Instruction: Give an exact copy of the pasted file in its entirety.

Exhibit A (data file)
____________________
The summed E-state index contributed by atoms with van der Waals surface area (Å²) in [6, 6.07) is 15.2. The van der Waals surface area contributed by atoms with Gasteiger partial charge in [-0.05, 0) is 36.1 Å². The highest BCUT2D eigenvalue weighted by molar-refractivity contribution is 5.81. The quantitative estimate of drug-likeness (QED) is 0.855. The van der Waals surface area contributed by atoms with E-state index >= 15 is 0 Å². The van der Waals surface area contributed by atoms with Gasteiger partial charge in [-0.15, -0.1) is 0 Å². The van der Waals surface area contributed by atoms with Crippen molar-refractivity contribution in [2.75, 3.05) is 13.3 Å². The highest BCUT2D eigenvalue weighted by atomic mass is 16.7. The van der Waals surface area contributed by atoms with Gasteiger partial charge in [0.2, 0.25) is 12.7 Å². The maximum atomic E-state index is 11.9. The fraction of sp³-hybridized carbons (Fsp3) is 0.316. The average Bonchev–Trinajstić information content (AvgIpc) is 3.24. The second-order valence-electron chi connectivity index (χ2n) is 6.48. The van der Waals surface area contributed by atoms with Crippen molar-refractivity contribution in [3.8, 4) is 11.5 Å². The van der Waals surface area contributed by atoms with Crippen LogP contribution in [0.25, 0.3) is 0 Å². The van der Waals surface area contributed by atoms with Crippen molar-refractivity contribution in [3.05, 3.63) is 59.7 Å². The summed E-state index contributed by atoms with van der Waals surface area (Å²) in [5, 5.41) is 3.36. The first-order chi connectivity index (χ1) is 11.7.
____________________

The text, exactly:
The summed E-state index contributed by atoms with van der Waals surface area (Å²) in [6, 6.07) is 15.2. The van der Waals surface area contributed by atoms with Gasteiger partial charge in [-0.05, 0) is 36.1 Å². The highest BCUT2D eigenvalue weighted by molar-refractivity contribution is 5.81. The quantitative estimate of drug-likeness (QED) is 0.855. The van der Waals surface area contributed by atoms with E-state index >= 15 is 0 Å². The van der Waals surface area contributed by atoms with Gasteiger partial charge in [-0.15, -0.1) is 0 Å². The van der Waals surface area contributed by atoms with Crippen molar-refractivity contribution in [2.75, 3.05) is 13.3 Å². The highest BCUT2D eigenvalue weighted by atomic mass is 16.7. The van der Waals surface area contributed by atoms with Gasteiger partial charge in [0.2, 0.25) is 12.7 Å². The maximum atomic E-state index is 11.9. The fraction of sp³-hybridized carbons (Fsp3) is 0.316. The average Bonchev–Trinajstić information content (AvgIpc) is 3.24. The second-order valence-electron chi connectivity index (χ2n) is 6.48. The van der Waals surface area contributed by atoms with Crippen molar-refractivity contribution in [3.8, 4) is 11.5 Å². The van der Waals surface area contributed by atoms with Crippen LogP contribution in [0.25, 0.3) is 0 Å². The van der Waals surface area contributed by atoms with Crippen molar-refractivity contribution in [3.05, 3.63) is 59.7 Å². The summed E-state index contributed by atoms with van der Waals surface area (Å²) in [5, 5.41) is 3.36. The first-order chi connectivity index (χ1) is 11.7.